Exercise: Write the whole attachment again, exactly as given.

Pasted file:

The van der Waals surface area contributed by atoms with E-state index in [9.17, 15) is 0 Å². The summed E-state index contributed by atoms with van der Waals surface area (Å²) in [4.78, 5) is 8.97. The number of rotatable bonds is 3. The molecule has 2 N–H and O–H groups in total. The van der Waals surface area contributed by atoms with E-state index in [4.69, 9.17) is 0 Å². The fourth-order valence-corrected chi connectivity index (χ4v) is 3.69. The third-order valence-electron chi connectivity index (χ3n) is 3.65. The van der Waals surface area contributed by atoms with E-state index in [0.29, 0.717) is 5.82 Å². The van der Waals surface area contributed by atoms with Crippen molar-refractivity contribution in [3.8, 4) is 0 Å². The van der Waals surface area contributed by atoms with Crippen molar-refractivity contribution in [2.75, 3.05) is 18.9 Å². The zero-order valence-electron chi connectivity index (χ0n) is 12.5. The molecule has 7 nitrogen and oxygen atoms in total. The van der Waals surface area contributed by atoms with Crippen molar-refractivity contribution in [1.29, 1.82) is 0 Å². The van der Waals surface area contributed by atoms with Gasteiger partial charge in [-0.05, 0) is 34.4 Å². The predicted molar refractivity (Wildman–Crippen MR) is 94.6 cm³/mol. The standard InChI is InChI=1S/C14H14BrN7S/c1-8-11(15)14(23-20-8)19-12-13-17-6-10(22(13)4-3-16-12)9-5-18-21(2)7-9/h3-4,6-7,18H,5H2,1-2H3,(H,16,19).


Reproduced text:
The van der Waals surface area contributed by atoms with E-state index in [9.17, 15) is 0 Å². The summed E-state index contributed by atoms with van der Waals surface area (Å²) in [4.78, 5) is 8.97. The number of rotatable bonds is 3. The molecule has 2 N–H and O–H groups in total. The van der Waals surface area contributed by atoms with E-state index in [4.69, 9.17) is 0 Å². The fourth-order valence-corrected chi connectivity index (χ4v) is 3.69. The third-order valence-electron chi connectivity index (χ3n) is 3.65. The van der Waals surface area contributed by atoms with E-state index in [0.29, 0.717) is 5.82 Å². The van der Waals surface area contributed by atoms with Crippen molar-refractivity contribution in [3.8, 4) is 0 Å². The van der Waals surface area contributed by atoms with Crippen molar-refractivity contribution in [2.75, 3.05) is 18.9 Å². The zero-order valence-electron chi connectivity index (χ0n) is 12.5. The molecule has 7 nitrogen and oxygen atoms in total. The van der Waals surface area contributed by atoms with Crippen molar-refractivity contribution in [1.29, 1.82) is 0 Å². The van der Waals surface area contributed by atoms with Gasteiger partial charge in [-0.05, 0) is 34.4 Å². The predicted molar refractivity (Wildman–Crippen MR) is 94.6 cm³/mol. The standard InChI is InChI=1S/C14H14BrN7S/c1-8-11(15)14(23-20-8)19-12-13-17-6-10(22(13)4-3-16-12)9-5-18-21(2)7-9/h3-4,6-7,18H,5H2,1-2H3,(H,16,19).